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"I had some rain water flowing towards my house after the Halloween rains. After discussions with several landscape and drainage experts, the conclusion was that a french drain was needed. Shawn's bid was the most comprehensive and the most reasonable on price. He was also able to get it done in quick order. Dealing with Shawn was a pleasure. I would recommend him without hesitation."
Look for signs of a good contractor.Product knowledge and clear communication are the signs of a good contractor. “Look for a pro who recommends high-quality paints,” says Rance. “They should prioritize finish and durability over speed of application for a long-lasting paint job.” And, notes Bunting, a good contractor will respond to you in a timely manner.
Good old Bob Vila. The longtime home-improvement guru is still around, and his approach to choosing paint colors is as grounded as the buildings he renovates. He stresses that color selection is a personal choice that should (and inevitably will) reflect your personality. He also provides a helpful glossary of color terms — a godsend for those who can’t remember the difference between value and tone. (The former is lightness or darkness, the latter intensity.)
Paint gets more expensive as you go from flat to gloss. The difference is usually around $1 per gallon per sheen upgrade. Flat is the cheapest, then matte flat or eggshell, satin, semigloss then gloss. Paint also gets much more expensive the darker it gets. A white or neutral paint color can be as much as $20 less expensive than a deep base red or blue.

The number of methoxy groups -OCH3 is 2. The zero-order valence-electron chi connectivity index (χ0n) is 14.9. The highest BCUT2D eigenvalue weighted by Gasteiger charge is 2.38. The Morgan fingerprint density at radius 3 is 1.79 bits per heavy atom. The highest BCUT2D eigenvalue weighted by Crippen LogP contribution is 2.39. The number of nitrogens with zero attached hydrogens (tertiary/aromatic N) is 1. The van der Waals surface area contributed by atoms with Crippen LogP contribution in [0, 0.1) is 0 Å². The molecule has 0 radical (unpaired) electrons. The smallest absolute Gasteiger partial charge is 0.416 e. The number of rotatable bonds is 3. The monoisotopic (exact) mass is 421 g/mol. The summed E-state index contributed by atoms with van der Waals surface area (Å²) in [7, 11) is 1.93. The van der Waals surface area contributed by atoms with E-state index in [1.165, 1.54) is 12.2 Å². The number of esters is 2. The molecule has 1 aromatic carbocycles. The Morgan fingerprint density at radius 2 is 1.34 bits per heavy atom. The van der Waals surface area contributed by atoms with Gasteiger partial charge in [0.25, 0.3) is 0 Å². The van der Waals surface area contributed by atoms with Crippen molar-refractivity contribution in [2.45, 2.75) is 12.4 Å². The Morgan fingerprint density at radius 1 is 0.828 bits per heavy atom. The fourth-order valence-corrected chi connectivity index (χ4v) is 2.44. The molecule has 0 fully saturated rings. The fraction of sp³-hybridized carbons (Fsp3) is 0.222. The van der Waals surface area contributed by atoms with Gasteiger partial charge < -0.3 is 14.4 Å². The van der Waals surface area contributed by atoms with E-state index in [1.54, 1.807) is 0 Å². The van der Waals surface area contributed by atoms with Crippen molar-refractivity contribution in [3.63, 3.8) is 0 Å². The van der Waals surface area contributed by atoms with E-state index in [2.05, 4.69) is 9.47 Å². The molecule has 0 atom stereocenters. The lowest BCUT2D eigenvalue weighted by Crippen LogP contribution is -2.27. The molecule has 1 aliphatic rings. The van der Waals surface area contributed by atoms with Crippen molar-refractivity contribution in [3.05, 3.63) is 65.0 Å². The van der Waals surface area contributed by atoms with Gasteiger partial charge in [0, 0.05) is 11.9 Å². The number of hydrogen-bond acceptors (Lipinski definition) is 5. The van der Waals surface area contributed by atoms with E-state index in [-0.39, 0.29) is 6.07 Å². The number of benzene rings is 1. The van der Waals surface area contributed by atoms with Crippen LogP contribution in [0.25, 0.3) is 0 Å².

After the paint has dried for at least 5 to 6 hours—or, ideally, overnight—use a utility knife to score around the edges of each pane, then pull off the rubbery masking membrane, as shown. Next, shut the windows, and reattach the window hardware, light fixtures, and electrical covers. Now remove the painter’s tape, rosin paper, and drop cloths. Latex paints don’t fully cure for one to two weeks, so clean the room slowly to avoid raising dust, and don’t rub or scrub the finish during that time.
As you walk through your lighted rooms (preferably day light) see if the new coat has light spots showing the precious paint. This is call "bleeding through". This means that there's only one coat of paint or the paint was diluted or the trasition of colors were from light to dark (or the other way around) and primer was not use or the painter is inexperienced.
Hi Donnie, Thanks for your comment! We would be happy to help you connect with a fencing pro to give you an estimate on your project. You can submit a request to our pros here: www.homeadvisor.com, browse a list of local pros here: http://www.homeadvisor.com/c.html, or send your info to [email protected] and a project advisor will reach out to assist you. –HASupport